Morgan Grafitti Wall

Street art in the Chicago West Loop

While no one is in any doubt that the response rates with monotherapy are low (in the 20% range) and the majority of people do not respond, the important thing so far is that when they do, they appear to be very durable responses. People are living longer, much longer than the 2–3 months of incremental improvement we are used to seeing with chemotherapy or targeted therapies.

The race is now on to see how we can improve things for the 80% of people with lung cancer who don’t respond to single agent therapy:

  • What can we do to help them?
  • Which combinations look more encouraging?
  • Should we treat beyond progression?

To answer these questions, we interviewed Dr Stephen Liu and discussed his views on some of the cancer immunotherapy combination studies presented at ASCO last week.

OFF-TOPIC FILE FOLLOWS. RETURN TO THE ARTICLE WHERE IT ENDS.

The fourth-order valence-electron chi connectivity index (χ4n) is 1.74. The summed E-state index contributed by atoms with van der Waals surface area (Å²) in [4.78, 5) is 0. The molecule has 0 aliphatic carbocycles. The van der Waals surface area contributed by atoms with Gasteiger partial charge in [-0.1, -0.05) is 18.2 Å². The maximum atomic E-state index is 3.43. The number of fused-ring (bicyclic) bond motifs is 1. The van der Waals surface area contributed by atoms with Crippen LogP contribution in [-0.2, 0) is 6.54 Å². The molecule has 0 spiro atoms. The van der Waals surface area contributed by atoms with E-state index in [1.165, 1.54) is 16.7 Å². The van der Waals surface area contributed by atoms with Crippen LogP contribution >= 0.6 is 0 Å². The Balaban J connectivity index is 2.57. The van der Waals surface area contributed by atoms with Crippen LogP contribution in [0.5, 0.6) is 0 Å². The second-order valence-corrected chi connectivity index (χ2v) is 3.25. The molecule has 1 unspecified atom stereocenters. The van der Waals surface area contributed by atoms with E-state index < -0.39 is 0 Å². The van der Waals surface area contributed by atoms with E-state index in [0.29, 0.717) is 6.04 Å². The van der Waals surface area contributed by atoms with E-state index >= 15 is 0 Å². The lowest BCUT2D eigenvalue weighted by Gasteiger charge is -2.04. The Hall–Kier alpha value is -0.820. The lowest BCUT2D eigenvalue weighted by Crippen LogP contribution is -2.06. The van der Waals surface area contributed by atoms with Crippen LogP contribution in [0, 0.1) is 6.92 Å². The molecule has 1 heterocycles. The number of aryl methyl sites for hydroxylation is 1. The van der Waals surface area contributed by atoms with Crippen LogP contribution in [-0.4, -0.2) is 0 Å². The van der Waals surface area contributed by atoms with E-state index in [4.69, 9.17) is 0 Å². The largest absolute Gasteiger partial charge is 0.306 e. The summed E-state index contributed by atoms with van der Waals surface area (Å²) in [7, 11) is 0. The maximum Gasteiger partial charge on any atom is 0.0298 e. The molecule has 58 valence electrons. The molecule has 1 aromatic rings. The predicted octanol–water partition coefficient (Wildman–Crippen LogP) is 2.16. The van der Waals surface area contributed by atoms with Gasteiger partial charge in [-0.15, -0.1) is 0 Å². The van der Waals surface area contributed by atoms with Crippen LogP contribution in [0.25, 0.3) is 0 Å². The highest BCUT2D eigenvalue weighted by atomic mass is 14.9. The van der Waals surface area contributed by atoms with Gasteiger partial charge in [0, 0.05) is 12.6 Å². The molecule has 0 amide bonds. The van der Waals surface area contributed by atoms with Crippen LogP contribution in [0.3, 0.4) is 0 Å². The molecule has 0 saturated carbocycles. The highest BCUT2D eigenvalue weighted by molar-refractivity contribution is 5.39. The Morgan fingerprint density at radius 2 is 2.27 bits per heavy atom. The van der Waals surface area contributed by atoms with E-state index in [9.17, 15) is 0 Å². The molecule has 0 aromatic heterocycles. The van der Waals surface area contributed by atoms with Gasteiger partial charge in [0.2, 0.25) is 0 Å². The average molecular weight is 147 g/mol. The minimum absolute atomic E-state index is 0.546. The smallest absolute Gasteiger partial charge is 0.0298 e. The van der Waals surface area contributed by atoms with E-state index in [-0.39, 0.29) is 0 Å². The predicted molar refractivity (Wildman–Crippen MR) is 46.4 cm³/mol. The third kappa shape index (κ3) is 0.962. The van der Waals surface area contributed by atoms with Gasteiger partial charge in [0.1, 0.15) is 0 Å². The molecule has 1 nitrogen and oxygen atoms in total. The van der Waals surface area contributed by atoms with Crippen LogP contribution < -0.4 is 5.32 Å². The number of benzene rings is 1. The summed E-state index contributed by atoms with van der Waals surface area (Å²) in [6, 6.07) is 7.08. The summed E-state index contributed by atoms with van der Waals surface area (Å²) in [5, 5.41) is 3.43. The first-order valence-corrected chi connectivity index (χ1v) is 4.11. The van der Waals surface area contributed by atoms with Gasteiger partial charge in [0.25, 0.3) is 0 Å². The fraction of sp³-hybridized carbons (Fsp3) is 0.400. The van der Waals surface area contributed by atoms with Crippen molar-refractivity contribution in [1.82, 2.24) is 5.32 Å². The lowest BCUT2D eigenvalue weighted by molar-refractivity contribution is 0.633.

Dr Stephen Liu

Dr Stephen Liu at ASCO 2016

Dr Liu is a lung cancer expert at the Lombardi Cancer Centre at Georgetown University, and is actively involved in numerous clinical trials, particularly in Developmental Therapeutics.

Georgetown’s founding principle is Cura Personalis, which translates as care of the whole person. It “suggests individualized attention to the needs of others, distinct respect for unique circumstances and concerns, and an appropriate appreciation for singular gifts and insights.”

Dr Liu embodies this ideal, advocating for his patients for access to the best research advances, including genomics and clinical trials of promising agents.  At ASCO, he kindly highlighted some of the important findings from Chicago and offered context on why they matter to the field.